Wednesday, July 01, 2009

What's That Skip? You're Making HOW Much From Merchandising Rights?

It's another hot dog-dangling day on the estate (albeit, one with thunderstorms and flash floods) as Britain verily broils and stews in its own collective juices. So let's have some hot Top Telly News to go along with it. Or, clammy Top Telly News at any rate.

One of the stars of Skippy has lost a court battle over profits from the legendary Australian show. Tony Bonner, who played the helicopter pilot Jerry King in the 1960s series, had been seeking a pay-out of seven hundred and fifty thousand Australian dollars (about three hundred and sixty thousand quid). But a judge in Sydney dismissed the case, saying Bonner had no rights to monies from DVD and merchandise sales. Skippy, of course, followed the exploits of a brave little bush kangaroo, its young owner Sonny and the rangers of the Waratah National Park. The popular children's show aired in Australia from 1965 to 1968 and was shown in more than one hundred other countries. Bonner decided to sue Fauna Productions last year, claiming he had missed out on a reasonable share of the profits. 'When I signed the agreement with them for production in 1967, VHS was not even heard of, let alone DVDs or the Internet,' he said at the time. However, Supreme Court Justice Ian Gzell said the actor, now sixty five, had been paid for his services with the one hundred and forty Australian dollars weekly salary he earned in 1968. When asked to comment, Skippy noted 'ccckkkk, ccckkkk, ccckkkk.' Which is fair enough, frankly.

It is, of course, very wrong to crow about such things I know, but ITV suffered its worst seven days of ratings in its fifty four-year history last week. According to initial ratings figures, ITV pulled in an overnight share of 16.1 percent for the week ending 28 Sunday June. This compares with a previous weekly low of 16.13 percent, recorded three weeks ago. The ITV flagship channel also had its worst ever week for the key upmarket ABC1 demographic, with just a 13.6 percent share of the advertiser-friendly group. Last week's bad ratings have been put down to a largely uninspiring schedule of repeats and cheaper factual shows, with a distinct lack of programming aimed at the key sixteen to thirty four-year-old demographic according to the Guardian. The only first-run dramas outside the continuing series Coronation Street, Emmerdale and The Bill were Kingdom and The Royal. Meanwhile, the first week of the BBC's Wimbledon coverage sucked away older viewers, and ITV did not have any sports events of its own to lure people in. BBC1 has beaten ITV in daytime ratings for some years and the commercial channel has relied on its peak time output to prop up its share. However, last week no show pulled in more than four and a half million in the key 9pm hour, while Coronation Street's five editions were the only ITV shows to exceed the six million mark. The ratings lows have quickly followed the highs that ITV had via Britain's Got Talent last month, with its final results programme claiming over seventeen million viewers – the highest-rating TV programme on any channel since England played in the Euro 2004 football tournament. To compound the channel's misery, June is looking to be one of its worst full months ever, just behind August last year – when the BBC's Beijing Olympics coverage steamrollered the opposition.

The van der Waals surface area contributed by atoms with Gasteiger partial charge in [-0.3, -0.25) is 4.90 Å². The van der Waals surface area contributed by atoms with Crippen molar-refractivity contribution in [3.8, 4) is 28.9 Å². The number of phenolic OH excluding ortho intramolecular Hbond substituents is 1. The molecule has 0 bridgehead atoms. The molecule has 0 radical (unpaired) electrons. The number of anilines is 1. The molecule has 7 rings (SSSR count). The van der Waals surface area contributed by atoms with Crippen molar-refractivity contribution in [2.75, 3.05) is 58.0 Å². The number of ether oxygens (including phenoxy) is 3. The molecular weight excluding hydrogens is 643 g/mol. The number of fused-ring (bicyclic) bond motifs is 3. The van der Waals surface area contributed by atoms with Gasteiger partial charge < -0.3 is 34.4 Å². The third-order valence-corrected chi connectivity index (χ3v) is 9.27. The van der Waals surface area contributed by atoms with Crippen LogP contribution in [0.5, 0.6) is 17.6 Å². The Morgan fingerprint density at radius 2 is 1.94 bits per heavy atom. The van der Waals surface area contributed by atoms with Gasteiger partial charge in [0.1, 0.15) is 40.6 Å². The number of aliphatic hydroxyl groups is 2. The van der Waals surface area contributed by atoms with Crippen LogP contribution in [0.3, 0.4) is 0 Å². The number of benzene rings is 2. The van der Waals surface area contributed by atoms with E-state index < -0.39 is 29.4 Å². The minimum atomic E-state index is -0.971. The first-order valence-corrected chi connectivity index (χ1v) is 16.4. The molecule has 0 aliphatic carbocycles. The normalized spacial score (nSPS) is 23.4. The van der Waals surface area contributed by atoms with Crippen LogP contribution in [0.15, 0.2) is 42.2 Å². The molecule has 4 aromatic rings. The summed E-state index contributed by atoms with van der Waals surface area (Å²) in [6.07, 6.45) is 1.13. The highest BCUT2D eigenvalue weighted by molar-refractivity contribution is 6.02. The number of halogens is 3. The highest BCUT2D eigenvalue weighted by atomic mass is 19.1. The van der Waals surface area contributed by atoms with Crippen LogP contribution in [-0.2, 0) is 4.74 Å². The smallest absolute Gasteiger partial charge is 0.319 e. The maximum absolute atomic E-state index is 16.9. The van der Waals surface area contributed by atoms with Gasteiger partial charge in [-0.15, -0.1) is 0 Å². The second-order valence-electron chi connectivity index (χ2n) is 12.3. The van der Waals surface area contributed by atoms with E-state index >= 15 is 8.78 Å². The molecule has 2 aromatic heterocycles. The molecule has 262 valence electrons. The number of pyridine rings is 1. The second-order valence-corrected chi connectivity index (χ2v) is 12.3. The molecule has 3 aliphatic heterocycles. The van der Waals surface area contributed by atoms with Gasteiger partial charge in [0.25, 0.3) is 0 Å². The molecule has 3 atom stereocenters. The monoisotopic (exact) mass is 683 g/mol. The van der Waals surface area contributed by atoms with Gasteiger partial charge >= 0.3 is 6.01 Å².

Former Emmerdale star Matt Healy will make a guest appearance in BBC1's medical drama Casualty according to Digital Spy. Healy, who played Yorkshire businessman Matthew King for four years from 2004 until the character was murdered just before Christmas 2008, will take on the role of an unsympathetic policeman called Callaghan in the third episode of the new series.

The actress Mollie Sugden has died at the age of eighty six at the Royal Surrey Hospital after a long illness. Sugden was best known for playing the pussy-loving Mrs Slocombe in the long-running BBC sitcom Are You Being Served? and its shorter-lived sequel, Grace and Favour. The actress also appeared in The Liver Birds, Coronation Street and, let us never forget, the mind-numbingly dreadful Come Back Mrs Noah among many other roles in a small-screen career spanning nearly fifty years.

And, in another 'we lost one of the greats, today' moments, the Los Angeles Times reports the death of Karl Malden at the age of ninety seven. A versatile and popular actor, Malden built a six-decade Hollywood career playing both heroes and heavies. He won an Oscar for his magnetic supporting performance to Brando in 1951's A Streetcar Named Desire and appeared in classic movies as diverse as On the Waterfront, Baby Doll, I Confess, The Birdman of Alcatraz, How the West Was Won, One-Eyed Jacks and The Cincinnati Kid. On television, he was best known for his role as the hardened and wise-cracking detective Mike Stone in Quinn Martin's The Streets of San Francisco from 1972 to 1977. During the 1980's he was spokesperson for American Express, reminding cardholders 'Don't leave home without it' in a series of well-remembered adverts. Malden's last acting role was in 2000 in the acclaimed Take This Sabbath Day episode of The West Wing. Malden portrayed a Catholic priest opposite his friend Martin Sheen in a key scene set in The Oval Office. He used the same Bible that he had in On the Waterfront fifty years earlier.

Cutting the new series of Doctor Who spin-off Torchwood to five episodes from thirteen felt like 'we were being punished,' its star John Barrowman has said. The BBC has stated that it 'wanted to create a powerful sense of event' with Children of Earth, which will start next Monday. Which is fair enough in a sort of 'yes, but that doesn't actually answer the question of why you're making eight less episodes this year than last' kind-of way, I suppose. Barrowman told Radio Times: 'I'm going to get a little political and I'll probably get into trouble for it.' Yep. That's any chance of season four now hanging by a very thin thread I'd've said, John. Nice work, matey! He added that Torchwood's first series had been 'the most successful show on BBC3 ever' and, as a result, had been moved to BBC2 where 'we were beating shows that had been on BBC2 for a long time. The decision was made to go to BBC1 and then we were cut.' Barrowman said the new episodes were 'incredible, I have no doubt about that. But personally, I felt like we were being punished.' The show's creator Russell T Davies told the magazine: 'Part of us thought, "we could do another thirteen episodes, we've learnt how to do that, and the second series was better than the first. But why not change it?"' He added that if the show was made in the US, 'they'd try to keep it going for seven years, doing the same thing every week. It's the British audience we make these for. And I don't think audiences are remotely lost by a change in format.'